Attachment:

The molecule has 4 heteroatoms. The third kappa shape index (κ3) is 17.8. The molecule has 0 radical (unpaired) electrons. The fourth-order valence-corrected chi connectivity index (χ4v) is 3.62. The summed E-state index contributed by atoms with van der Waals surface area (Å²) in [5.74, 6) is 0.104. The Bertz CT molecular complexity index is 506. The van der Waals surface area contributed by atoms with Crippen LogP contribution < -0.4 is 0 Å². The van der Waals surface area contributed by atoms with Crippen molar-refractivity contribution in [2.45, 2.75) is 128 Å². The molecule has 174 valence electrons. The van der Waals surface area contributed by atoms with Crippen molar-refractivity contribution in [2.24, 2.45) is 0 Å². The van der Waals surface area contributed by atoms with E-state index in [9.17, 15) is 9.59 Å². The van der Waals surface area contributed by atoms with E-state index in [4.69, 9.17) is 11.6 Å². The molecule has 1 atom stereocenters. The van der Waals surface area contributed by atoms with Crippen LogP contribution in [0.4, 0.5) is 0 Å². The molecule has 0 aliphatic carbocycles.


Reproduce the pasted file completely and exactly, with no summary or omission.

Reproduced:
The molecule has 4 heteroatoms. The third kappa shape index (κ3) is 17.8. The molecule has 0 radical (unpaired) electrons. The fourth-order valence-corrected chi connectivity index (χ4v) is 3.62. The summed E-state index contributed by atoms with van der Waals surface area (Å²) in [5.74, 6) is 0.104. The Bertz CT molecular complexity index is 506. The van der Waals surface area contributed by atoms with Crippen LogP contribution < -0.4 is 0 Å². The van der Waals surface area contributed by atoms with Crippen molar-refractivity contribution in [2.45, 2.75) is 128 Å². The molecule has 174 valence electrons. The van der Waals surface area contributed by atoms with Crippen molar-refractivity contribution in [2.24, 2.45) is 0 Å². The van der Waals surface area contributed by atoms with E-state index in [9.17, 15) is 9.59 Å². The van der Waals surface area contributed by atoms with E-state index in [4.69, 9.17) is 11.6 Å². The molecule has 1 atom stereocenters. The van der Waals surface area contributed by atoms with Crippen LogP contribution in [0.4, 0.5) is 0 Å². The molecule has 0 aliphatic carbocycles.